Quadrocopters like the AR.Drone and Datron Scout may have been hogging the UAS limelight lately but Dutch unmanned rotorcraft system manufacturer Geocopter has shown there's still life in the traditional helicopter design yet with the official delivery of its first light unmanned helicopter called the GC-201. Designed and built just like a normal helicopter, the GC-201 features a twin gas turbine engine propulsion system, lightweight carbon fiber fuselage and full automatic takeoff, mission and landing capabilities.
The GC-201 has a cruising speed of 40 kts (74 km/h /46 mph) and an operational ceiling of 2,000 m (6,500 ft.). With a maximum takeoff weight of 90 kg (198 lb), the GC-201 has the ability to carry a sensor payload of up to 30 kg (66 lb) for flights lasting up to 2.5 hours. Available plug and play sensors include gimbaled video, thermal infrared and still camera, small and medium format digital cameras, airborne lidar scanner, passive microwave radiometer, multispectral camera and Mini-SAR system.
The ability to easily swap between various sensor payloads makes the GC-201 suitable for usual range of applications that such craft are designed for: real-time aerial support to emergency services, search and rescue operations, environmental and traffic monitoring, mapping, and, of course, security and defense. Earlier this year the GC-201 received official flight approval from the Civil Aviation Authority of the Netherlands for operation in civil airspace.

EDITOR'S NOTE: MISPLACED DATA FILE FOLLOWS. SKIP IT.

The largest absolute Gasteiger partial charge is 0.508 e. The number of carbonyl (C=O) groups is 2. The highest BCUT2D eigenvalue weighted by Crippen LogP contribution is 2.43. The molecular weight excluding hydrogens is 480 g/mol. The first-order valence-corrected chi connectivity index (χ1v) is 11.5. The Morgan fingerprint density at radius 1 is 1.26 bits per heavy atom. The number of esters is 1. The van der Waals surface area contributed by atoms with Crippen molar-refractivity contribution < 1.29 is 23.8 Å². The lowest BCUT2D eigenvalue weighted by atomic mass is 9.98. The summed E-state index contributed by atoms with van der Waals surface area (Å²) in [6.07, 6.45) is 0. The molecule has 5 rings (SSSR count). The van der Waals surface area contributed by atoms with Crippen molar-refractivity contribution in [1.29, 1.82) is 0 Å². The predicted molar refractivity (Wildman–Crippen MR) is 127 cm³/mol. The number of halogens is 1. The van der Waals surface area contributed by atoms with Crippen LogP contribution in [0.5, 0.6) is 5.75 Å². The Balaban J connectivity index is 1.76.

The GC-201 can also operate either fully automatically or semi-automatically, with smooth transition between the two modes. In fully automatic mode the aircraft will navigate using waypoints, while semi-automatic mode allows a pilot to take the joystick on the included pilot station.
Making an appearance at the 2011 Paris Air Show - although not taking to the skies - the first GC-201 off the production line will go to Geocopter's launching customer (and development partner), the Netherland's National Aerospace Laboratory (NLR). NLR is a not-for-profit organization for applied aerospace research and development in the Netherlands.
"This is another successful result of our mission as NLR to support the national industry and innovate for and with Dutch companies, either big or small, like Geocopter," said Michel Peters, CEO of NLR when handed over the title of ownership for the GC-201. Peters also thanked the Netherlands Ministry of Defence, which partially supported the program and will presumably find a use or two for the aircraft.
Geocopter's GC-201 is available now and comes with the GC-201, pilot station, data and video link, spare engines, generator and transport case.
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